Orthopedic Surgery Video Resources
How-To Use Crutches: Series
These four videos will help you learn how to properly adjust your crutches, how to walk, go from sitting to standing and how to crutches while climbing stairs.
Libby: Hi. I'm Libby with Physical Therapy. Your provider has recommended crutches for you. I'm here to make sure you use them safely. Sarah's going to help us.
The first thing that you'll want to do is adjust the crutch height at your armpit. It's best to do this with tennis shoes on, as it may affect the height.
You'll want the crutch height to be about 2 inches or two fingers underneath your armpit. For the handgrip height, you'll want the top of the handgrip to be about where your wrist bends when you're standing up normal posture.
These crutches pop out to adjust. Some of them will have a screw. There is a guide on the outside of most crutches for height, but it's best to adjust them to your own body.
How does that feel, Sarah?
Sarah: It feels good.
Libby: Excellent. Thanks for watching. Check out our other videos for tips for using crutches.
Sitting to standing with crutches
Libby: Hi. I'm Libby with physical therapy. Your provider has recommended crutches for you. I'm here to make sure you use them safely. Sara is going to help us. This video will show you how to stand up and sit down using your crutches.
You'll keep both crutches together on your sore side, and use an overhand grip. Before you stand, you'll want to hold your foot out in front of you. Or, if your provider has said that you're allowed to put some pressure through your foot, you can keep your heel on the floor. Reach for the armrest, and stand up. Once you're standing, you can move one crutch to the opposite side.To sit down, you'll bring both crutches back over to your sore side, use an overhand grip, hold your foot out front, reach back, and sit.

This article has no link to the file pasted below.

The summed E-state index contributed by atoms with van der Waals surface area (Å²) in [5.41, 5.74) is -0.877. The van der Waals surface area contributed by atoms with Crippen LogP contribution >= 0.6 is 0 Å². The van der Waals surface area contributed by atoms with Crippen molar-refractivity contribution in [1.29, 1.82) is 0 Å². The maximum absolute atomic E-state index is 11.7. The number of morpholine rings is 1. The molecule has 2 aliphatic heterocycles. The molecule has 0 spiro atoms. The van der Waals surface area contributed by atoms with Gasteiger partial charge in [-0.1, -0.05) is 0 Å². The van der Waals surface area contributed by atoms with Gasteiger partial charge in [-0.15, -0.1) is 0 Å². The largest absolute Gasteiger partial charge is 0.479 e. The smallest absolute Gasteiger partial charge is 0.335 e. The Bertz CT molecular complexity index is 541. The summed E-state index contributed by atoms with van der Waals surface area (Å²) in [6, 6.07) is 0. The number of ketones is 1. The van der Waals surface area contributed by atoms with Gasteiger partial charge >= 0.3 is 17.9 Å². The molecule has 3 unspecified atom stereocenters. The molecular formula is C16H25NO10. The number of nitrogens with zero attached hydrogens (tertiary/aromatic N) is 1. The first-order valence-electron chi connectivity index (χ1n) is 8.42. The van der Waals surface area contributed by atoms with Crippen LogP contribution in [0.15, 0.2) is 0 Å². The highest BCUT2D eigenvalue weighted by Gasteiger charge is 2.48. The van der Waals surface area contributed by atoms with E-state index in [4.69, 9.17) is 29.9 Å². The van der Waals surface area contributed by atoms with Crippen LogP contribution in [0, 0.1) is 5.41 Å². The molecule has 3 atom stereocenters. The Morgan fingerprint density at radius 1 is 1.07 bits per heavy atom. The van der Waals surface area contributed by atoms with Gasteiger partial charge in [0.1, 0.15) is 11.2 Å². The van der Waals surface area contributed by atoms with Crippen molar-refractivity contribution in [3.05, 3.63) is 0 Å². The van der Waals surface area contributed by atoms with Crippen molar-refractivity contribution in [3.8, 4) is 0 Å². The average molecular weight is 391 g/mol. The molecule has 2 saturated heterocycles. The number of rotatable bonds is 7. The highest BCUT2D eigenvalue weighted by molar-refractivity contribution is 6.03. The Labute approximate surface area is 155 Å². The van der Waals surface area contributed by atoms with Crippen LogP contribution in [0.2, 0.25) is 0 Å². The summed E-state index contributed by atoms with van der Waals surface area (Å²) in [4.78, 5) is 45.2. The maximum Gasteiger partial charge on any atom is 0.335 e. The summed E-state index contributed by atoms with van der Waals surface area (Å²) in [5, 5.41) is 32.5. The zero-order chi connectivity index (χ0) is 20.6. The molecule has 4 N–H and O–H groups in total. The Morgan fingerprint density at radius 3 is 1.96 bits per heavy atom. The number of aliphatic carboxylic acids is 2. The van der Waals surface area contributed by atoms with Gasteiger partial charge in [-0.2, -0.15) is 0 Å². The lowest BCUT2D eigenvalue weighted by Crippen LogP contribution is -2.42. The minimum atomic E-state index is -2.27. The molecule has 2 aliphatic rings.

Thanks for watching. Check out our other videos on tips for using crutches.
Walking with crutches
Libby: Hi. I'm Libby with physical therapy. Your provider has recommended crutches for you. I'm here to make sure you use them safely. Sarah's going to help us.
Sarah: This video will show you how to use your crutches as you walk.
Libby: You'll bring your crutches forward first, and take a step, swing through. It's okay to hold your foot out in front of you, or back behind you, as Sarah's doing. Whichever is more comfortable for you. If your provider has said that you're allowed to put some pressure through your foot, you'll touch your foot down even with the crutches as you take a step, taking the pressure off of your leg, more through your hands than your armpits.
How does that feel, Sarah?
Sarah: Feels good.
Libby: Great. Thanks for watching. Check out our other videos on tips for using crutches.
Using stairs with crutches
Libby: Hi, I'm Libby with Physical Therapy. Your provider has recommended you use crutches, and I'm here to help you use them safely. This video will show up and down the stairs using your crutches. Sarah's here to demonstrate.
When you come up to the step, step up close. You'll push through the hand grips and hop up with your good leg first. The crutches will always stay with your sore foot. Keep your sore foot behind you, so it doesn't catch on the step.
As you come down the steps, bring your crutches and your sore foot down first and ease yourself down, using the handgrips. If you're provider has said that you can put some pressure through your foot, then you may do so. You'll keep your foot with the crutches.
Stairs can be tricky. This might be a good video for your family to watch and you may make sure that they're there with you the first time you practice, just for safety. Sarah, you're doing great.
If there's a situation where you do have a rail available, the rail will offer more stability than the two crutches. Bring both crutches to one side, and keep your body close to the rail. You'll get more stability. Same sequence, step up with your good foot. This will allow you to have both crutches with you when you get to the top of the stairs.
Great job, Sarah. Thanks for watching. Check out our other videos on tips for using crutches.
Knee and Hip Surgery: Series
Preparing for Surgery
Jill Chadwick: Preparing for surgery starts at home, and following the directions in this video will make your transition from hospital to home easier and safer.